Safety and security

With opportunities, come also challenges. Although urban acceptance for air drone traffic is quite high, there is significantly low acceptance in residential areas (Tan et al., 2021), which brings us to privacy issues. Studies indicates that privacy remains a concern, particularly from drones that can capture imagery, particularly those that are used close to private personal space such as homes and apartments (Daly 2017, Aydin 2019). The thread of drone privacy invasion is specifically relevant to women (Thomasen, 2017). Media reported on stories of sunbathing women being photographed or harassed by aerial devices or ex-girlfriends being stalked and followed. Sadly, the new technology now not only allows perpetrators to stalk victims, but also to avoid restrictions imposed by restraining orders.

Moreover, some past incidents show that unrestricted drone use can inflict problems on other airspace users like airports and emergency services. For example, the closure of the Gatwick Airport in December 2019 was cause by two unmanned aerial vehicles close to the world’s busiest runway for 33 hours – cancelling 1,000 flights and disrupting the travel plans of 150,000 travellers; costing airlines around £50 m in lost revenue and passenger care costs.


It seems that legislation around drone usage is another pressing problem. Regulations regarding commercial, industrial, and private drones are continuously evolving and are not currently harmonized across the world. Study into existing drone regulation concluded that many methods are reactive or defensive. Instead, more proactive and preventative methods of drone management would be warranted (Markert&Bushell, 2020). To implement some of the preventative methods, Internet of Drones could be an answer and very possible in the future (Gharibi et al, 2016). However, more research is needed to test connectivity performance that can be provided by terrestrial mobile networks.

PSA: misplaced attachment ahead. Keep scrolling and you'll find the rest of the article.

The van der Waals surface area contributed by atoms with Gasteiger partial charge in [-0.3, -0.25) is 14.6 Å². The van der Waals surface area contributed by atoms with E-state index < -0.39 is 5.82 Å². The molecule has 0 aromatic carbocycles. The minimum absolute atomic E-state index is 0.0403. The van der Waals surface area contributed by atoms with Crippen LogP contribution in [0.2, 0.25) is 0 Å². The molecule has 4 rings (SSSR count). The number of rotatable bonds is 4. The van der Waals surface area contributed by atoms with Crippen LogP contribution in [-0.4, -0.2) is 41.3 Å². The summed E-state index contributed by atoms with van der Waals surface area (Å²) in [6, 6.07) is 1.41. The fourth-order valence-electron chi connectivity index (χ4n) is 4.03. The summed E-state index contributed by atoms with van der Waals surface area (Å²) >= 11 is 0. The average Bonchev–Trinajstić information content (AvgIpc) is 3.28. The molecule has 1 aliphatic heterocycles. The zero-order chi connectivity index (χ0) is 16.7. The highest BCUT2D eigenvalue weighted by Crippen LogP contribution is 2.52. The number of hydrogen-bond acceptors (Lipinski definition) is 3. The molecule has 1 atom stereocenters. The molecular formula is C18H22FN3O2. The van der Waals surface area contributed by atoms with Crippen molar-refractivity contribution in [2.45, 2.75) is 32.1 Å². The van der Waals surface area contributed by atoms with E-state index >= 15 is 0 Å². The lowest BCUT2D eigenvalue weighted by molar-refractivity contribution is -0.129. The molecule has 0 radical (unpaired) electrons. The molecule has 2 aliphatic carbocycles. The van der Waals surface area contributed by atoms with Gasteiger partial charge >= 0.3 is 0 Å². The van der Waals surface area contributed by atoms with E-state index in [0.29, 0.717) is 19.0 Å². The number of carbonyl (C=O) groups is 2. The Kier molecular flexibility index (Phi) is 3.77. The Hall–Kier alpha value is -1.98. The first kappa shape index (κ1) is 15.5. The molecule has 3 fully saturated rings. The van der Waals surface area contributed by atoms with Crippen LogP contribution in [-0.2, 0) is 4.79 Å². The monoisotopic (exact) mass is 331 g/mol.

Drone Gender Gap

Currently, there is a lack of research on gender and drones or gender disaggregated data on drone perception and usage, especially on the large scale. However, it is already known that the drone industry is reflective of the gender disparity replicated from STEM field: science, technology, engineering and mathematic (ITF, 2021, p. 33). The Drone Gender Gap is already widely discussed in the industry. Women are underrepresented at every stage of the pipeline, from design, manufacturing, operations to end users. Networks such as Women Who Drone, are seeking to place more women into drone industry positions as well as empowering girls to learn more about these new devices and change perception of drones as masculine and intimidating.

The wide spectrum of the possible application of drones brings up many questions, in different gender and diversity contexts, that are open for research and design exploration. The drone industry is yet at its infancy – therefore it is the best time to reflect the needs of traditionally underrepresented groups (women, ethnic minority, elderly, rural communities) in design, manufacturing and operations.